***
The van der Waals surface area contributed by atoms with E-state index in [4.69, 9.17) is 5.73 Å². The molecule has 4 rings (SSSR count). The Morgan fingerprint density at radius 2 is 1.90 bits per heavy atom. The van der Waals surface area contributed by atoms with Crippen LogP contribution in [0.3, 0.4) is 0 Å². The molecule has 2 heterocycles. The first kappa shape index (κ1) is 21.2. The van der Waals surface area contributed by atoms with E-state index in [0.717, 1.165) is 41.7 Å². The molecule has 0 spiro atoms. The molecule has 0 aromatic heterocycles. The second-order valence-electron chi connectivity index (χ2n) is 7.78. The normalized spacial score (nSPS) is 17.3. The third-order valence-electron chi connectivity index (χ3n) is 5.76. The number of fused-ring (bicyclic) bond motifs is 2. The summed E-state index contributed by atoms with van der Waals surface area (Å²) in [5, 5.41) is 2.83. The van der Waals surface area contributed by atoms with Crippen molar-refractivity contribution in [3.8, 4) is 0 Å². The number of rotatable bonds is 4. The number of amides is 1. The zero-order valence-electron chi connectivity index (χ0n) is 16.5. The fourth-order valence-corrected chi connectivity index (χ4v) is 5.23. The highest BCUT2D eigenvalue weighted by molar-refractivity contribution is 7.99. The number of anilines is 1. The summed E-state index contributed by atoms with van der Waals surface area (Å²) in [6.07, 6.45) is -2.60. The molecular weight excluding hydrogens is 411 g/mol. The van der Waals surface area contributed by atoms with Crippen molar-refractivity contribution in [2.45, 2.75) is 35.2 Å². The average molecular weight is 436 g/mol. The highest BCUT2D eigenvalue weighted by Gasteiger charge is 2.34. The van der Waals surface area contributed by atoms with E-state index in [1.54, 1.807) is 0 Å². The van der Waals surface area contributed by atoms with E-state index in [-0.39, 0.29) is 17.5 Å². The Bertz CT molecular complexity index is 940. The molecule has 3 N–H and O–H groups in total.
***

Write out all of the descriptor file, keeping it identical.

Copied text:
The van der Waals surface area contributed by atoms with E-state index in [4.69, 9.17) is 5.73 Å². The molecule has 4 rings (SSSR count). The Morgan fingerprint density at radius 2 is 1.90 bits per heavy atom. The van der Waals surface area contributed by atoms with Crippen LogP contribution in [0.3, 0.4) is 0 Å². The molecule has 2 heterocycles. The first kappa shape index (κ1) is 21.2. The van der Waals surface area contributed by atoms with E-state index in [0.717, 1.165) is 41.7 Å². The molecule has 0 spiro atoms. The molecule has 0 aromatic heterocycles. The second-order valence-electron chi connectivity index (χ2n) is 7.78. The normalized spacial score (nSPS) is 17.3. The third-order valence-electron chi connectivity index (χ3n) is 5.76. The number of fused-ring (bicyclic) bond motifs is 2. The summed E-state index contributed by atoms with van der Waals surface area (Å²) in [5, 5.41) is 2.83. The van der Waals surface area contributed by atoms with Crippen molar-refractivity contribution in [3.8, 4) is 0 Å². The number of rotatable bonds is 4. The number of amides is 1. The zero-order valence-electron chi connectivity index (χ0n) is 16.5. The fourth-order valence-corrected chi connectivity index (χ4v) is 5.23. The highest BCUT2D eigenvalue weighted by molar-refractivity contribution is 7.99. The number of anilines is 1. The summed E-state index contributed by atoms with van der Waals surface area (Å²) in [6.07, 6.45) is -2.60. The molecular weight excluding hydrogens is 411 g/mol. The van der Waals surface area contributed by atoms with Crippen molar-refractivity contribution in [2.45, 2.75) is 35.2 Å². The average molecular weight is 436 g/mol. The highest BCUT2D eigenvalue weighted by Gasteiger charge is 2.34. The van der Waals surface area contributed by atoms with E-state index in [1.54, 1.807) is 0 Å². The van der Waals surface area contributed by atoms with E-state index in [-0.39, 0.29) is 17.5 Å². The Bertz CT molecular complexity index is 940. The molecule has 3 N–H and O–H groups in total.